Lutaya Shafiq H: You mean you are just being framed, you are totally innocent?
Kazinda: I am sure am innocent but we have done many things together with Bigirimana, and he knows that when I get out he may not be as safe. He should be here with me. If anything, he is the accounting officer responsible for many of much of the mess. But as you can see his testimonies in parliament before PAC he does not have the right answers. I am the one with some of the answers but he chose to deal with me as way of killing evidence and they get nowhere with those investigations.
Lutaya Shafiq H: Why did you use the domant account to steal public funds?
Kazinda: Some time back the people in finance ministry asked all accounting officers to indicate in writing which accounts were active and dormant, and which of those they wanted to leave open. This particular was then left open by the PS Bigirimana, he knows it and the Accountant General also knows the truth. It wasn’t me who opened or used. Bigirimana is signatory to that account.
Lutaya Shafiq H: Do you mean to say all these things we hear are really lies about you?
Kazinda: Many of the things were with his approval. He approved many of those things being talked about. But, am glad when he wanted me out he chose to use the forensic audit. I was never part of the audit. I was never interviewed. And so, most of the things are pinning him and he must be wishing the ground could swallow him. He did not know how far this thing would spin, and it is too late for him.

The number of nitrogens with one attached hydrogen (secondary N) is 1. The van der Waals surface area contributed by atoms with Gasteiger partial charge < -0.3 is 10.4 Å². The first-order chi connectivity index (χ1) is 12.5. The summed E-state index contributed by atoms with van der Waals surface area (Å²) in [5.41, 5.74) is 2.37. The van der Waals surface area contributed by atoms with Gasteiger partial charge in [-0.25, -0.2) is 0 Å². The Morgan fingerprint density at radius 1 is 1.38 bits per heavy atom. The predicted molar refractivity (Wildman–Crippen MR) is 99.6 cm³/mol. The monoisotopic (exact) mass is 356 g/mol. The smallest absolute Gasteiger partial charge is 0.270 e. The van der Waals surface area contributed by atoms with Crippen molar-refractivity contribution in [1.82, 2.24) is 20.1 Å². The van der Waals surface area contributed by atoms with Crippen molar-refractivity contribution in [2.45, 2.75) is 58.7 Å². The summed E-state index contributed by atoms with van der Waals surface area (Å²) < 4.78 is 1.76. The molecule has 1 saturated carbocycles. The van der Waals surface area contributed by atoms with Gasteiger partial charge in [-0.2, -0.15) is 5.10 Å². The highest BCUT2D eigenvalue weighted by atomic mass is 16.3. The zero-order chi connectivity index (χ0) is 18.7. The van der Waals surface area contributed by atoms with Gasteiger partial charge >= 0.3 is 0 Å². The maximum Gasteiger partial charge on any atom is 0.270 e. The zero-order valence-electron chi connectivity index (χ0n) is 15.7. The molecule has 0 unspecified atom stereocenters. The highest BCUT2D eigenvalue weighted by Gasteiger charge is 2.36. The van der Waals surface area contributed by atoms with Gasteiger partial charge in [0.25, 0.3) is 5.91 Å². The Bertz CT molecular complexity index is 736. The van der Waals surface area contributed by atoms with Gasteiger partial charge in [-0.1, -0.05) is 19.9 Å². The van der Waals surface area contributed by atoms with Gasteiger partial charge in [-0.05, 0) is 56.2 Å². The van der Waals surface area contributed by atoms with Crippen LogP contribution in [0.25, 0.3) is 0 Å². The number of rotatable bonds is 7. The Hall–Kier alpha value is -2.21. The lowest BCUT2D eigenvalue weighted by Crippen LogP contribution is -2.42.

Lutaya Shafiq H: Do you mean you never forged Bigirimana’s signatures to withdraw money from banks including Bank of Uganda?
Kazinda: Never. I never forged any documents. Indeed no documents as far as I know were forged, and the PS knows as much. Those cheques were all signed by Bigirimana. In fact the PS is never sure of his own signatures, and we many cheques that were queried by Bank of Uganda and returned to us in OPM. They were genuinely signed by the PS but unfortunately he can never get his signature sight at once, he always tries many times before he gets it right.
Lutaya Shafiq H: You mean you did not steal cheque books, how about the ones recovered from your residence in Bukoto?
Kazinda: that is why I told am going to get a lot of money from this arrest and malicious prosecution. I was not present when the police search took place. I was never asked to sign those forms after the search. All those are concoctions by the PS, he is the one who personally brought a kavera full of documents and gave it to my mother, and the police have not bothered to verify them.
Lutaya Shafiq H: Why to your mother, and how did he know where your mother stays?
Kazinda: The PS has ever visited me at my home. He knows my house, and my mother lives next to me, and they know each other.
Lutaya Shafiq H: Where and when did Bigirimana visit you?